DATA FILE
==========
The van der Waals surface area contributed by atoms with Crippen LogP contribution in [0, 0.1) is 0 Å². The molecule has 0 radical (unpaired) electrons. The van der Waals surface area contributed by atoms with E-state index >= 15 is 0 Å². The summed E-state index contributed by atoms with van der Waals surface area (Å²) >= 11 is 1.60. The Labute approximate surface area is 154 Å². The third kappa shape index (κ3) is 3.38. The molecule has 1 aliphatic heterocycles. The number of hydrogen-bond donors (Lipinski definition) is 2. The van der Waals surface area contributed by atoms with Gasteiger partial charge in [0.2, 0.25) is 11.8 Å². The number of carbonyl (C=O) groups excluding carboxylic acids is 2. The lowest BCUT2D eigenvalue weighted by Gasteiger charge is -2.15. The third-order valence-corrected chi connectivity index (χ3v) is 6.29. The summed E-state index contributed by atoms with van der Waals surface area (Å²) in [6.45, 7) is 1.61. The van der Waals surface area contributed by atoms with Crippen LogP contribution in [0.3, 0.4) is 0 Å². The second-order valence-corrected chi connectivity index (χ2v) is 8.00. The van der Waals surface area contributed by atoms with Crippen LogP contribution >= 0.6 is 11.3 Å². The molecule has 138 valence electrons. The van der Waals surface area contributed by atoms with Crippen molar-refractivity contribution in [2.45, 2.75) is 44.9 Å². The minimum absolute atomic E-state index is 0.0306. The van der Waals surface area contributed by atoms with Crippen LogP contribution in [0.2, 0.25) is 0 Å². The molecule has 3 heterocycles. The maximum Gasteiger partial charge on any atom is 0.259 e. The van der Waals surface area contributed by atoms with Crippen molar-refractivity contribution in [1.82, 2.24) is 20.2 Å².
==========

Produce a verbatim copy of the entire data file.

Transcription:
The van der Waals surface area contributed by atoms with Crippen LogP contribution in [0, 0.1) is 0 Å². The molecule has 0 radical (unpaired) electrons. The van der Waals surface area contributed by atoms with E-state index >= 15 is 0 Å². The summed E-state index contributed by atoms with van der Waals surface area (Å²) >= 11 is 1.60. The Labute approximate surface area is 154 Å². The third kappa shape index (κ3) is 3.38. The molecule has 1 aliphatic heterocycles. The number of hydrogen-bond donors (Lipinski definition) is 2. The van der Waals surface area contributed by atoms with Gasteiger partial charge in [0.2, 0.25) is 11.8 Å². The number of carbonyl (C=O) groups excluding carboxylic acids is 2. The lowest BCUT2D eigenvalue weighted by Gasteiger charge is -2.15. The third-order valence-corrected chi connectivity index (χ3v) is 6.29. The summed E-state index contributed by atoms with van der Waals surface area (Å²) in [6.45, 7) is 1.61. The van der Waals surface area contributed by atoms with Crippen LogP contribution in [0.3, 0.4) is 0 Å². The second-order valence-corrected chi connectivity index (χ2v) is 8.00. The van der Waals surface area contributed by atoms with Crippen LogP contribution >= 0.6 is 11.3 Å². The molecule has 138 valence electrons. The van der Waals surface area contributed by atoms with Crippen molar-refractivity contribution in [2.45, 2.75) is 44.9 Å². The minimum absolute atomic E-state index is 0.0306. The van der Waals surface area contributed by atoms with Crippen LogP contribution in [0.2, 0.25) is 0 Å². The molecule has 3 heterocycles. The maximum Gasteiger partial charge on any atom is 0.259 e. The van der Waals surface area contributed by atoms with Crippen molar-refractivity contribution in [1.82, 2.24) is 20.2 Å².